A disparate chronology of development on the Indian sub-continent is said to have led to the emergence of traditions such as Śākta Tantra, which were largely an amalgamation of beliefs from unassimilated tribal people, outcastes, lower castes, and women, with more formalized patriarchal forms of worship. Thus, the Śākta tradition itself is a product of both Āryan and other (tribal or Dravidian) influences, because it brought together multiple sources over time in a cultural landscape that did not lose the ‘prehistory’ of the goddess-worshipping peoples even as newer civilizations developed.
In Her, the Goddess, both the brahmanic (usually called Āryan) and autochthonous or indigenous (usually called Dravadian) viewpoints were integrated. As David Kinsley notes regarding Kālī’s appearance in the Hindu pantheon:
“It is well known that the brahmanic tradition for various reasons accepted into its fold (either willingly or unwillingly) many indigenous deities and customs. In just this way the Aryan tradition was able to accommodate very diverse peoples among the indigenous population.”
And as he continues noting Her development beyond Her origins :
“But at some point Kālī ceases to be an indigenous, tribal goddess, associated with the periphery of society, and begins to gain an amazing prominence in the pantheon. At this point, I think, one has to recognize the fact that Kālī has become a Hindu goddess, expressing the Hindu vision of things in her own way. The point is that Kālī’s origins do not and cannot adequately explain her subsequent history. She eventually transcends her origins.”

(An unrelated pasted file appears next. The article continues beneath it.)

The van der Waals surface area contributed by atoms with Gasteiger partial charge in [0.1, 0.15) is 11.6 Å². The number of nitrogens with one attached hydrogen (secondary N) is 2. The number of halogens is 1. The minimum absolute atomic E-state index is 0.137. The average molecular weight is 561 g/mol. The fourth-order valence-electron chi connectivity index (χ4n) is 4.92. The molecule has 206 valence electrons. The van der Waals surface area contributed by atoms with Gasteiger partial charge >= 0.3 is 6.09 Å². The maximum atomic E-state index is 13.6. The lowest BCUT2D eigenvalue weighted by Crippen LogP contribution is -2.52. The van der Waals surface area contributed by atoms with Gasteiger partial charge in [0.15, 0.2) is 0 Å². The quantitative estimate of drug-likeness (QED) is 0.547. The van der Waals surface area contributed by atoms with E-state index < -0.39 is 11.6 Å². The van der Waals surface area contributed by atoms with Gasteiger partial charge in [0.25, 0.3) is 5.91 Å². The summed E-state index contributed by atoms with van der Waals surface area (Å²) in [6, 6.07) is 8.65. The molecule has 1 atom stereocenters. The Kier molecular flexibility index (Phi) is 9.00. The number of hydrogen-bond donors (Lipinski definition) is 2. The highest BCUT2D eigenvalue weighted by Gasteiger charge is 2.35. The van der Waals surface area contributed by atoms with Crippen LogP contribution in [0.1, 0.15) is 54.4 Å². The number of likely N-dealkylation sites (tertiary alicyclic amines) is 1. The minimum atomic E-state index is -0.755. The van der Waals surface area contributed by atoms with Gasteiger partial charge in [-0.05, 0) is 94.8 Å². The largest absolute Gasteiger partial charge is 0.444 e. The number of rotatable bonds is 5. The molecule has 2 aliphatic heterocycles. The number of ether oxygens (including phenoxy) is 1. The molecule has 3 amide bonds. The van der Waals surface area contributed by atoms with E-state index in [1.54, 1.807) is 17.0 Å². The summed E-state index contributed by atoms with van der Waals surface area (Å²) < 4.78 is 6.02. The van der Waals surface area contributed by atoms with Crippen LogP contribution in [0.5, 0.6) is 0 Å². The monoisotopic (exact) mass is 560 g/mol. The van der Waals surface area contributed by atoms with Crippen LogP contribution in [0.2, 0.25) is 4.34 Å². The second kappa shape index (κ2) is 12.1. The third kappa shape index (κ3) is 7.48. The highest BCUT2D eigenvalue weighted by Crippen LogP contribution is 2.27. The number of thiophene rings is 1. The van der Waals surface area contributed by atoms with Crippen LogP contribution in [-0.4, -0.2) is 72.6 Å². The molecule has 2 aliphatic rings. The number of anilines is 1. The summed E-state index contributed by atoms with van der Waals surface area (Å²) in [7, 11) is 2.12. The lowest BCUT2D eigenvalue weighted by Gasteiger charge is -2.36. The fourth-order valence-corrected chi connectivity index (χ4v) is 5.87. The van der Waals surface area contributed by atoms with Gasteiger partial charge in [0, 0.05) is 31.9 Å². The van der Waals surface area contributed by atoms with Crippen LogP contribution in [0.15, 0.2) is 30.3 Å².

More generally, however, the assimilation process is further reflected mythically. As Vina Mazumdar and Kumud Sharma note:
“The process of assimilation made room for cultural myths and their ideological implications to continue side by side, often expressing contradictory ideological superstructures. The influence of earlier matriarchal traditions continued virtually unbroken through various cultural symbols that identified female deities with important aspects of social life such as knowledge, wealth, energy, change, or humanity’s quest for survival against destructive forces emanating from the underworld. At the same time, alternative male principles emanating from patriarchal traditions emerged and were assimilated through the process of divine marriages and adoption of familial relations between different deities. As a result, Indian mythology encompasses a bisexual concept of reality (Ardhanarishwar).”
The Sacred Androgyne image of the Divine has ramifications outside of pathological dualisms for the lives of men and women. Serena Nanda, for example, has opened the doors to the world of hijras in India, and her scholarship would be a good basis for further exploration of how deities such as Ardhanarishwar may be related to the bisexual, transgendered, or differently gendered manifestations of humanity with all that might imply.
How then does it feel to be honoring Hindu deities in the West? Are we simply part of the expected course of history? And how, if so, do we create a mythology that indeed affirms healing potentials from outside the normative western constructions of gender regarding the immanent as well as the transcendent aspects of divinity?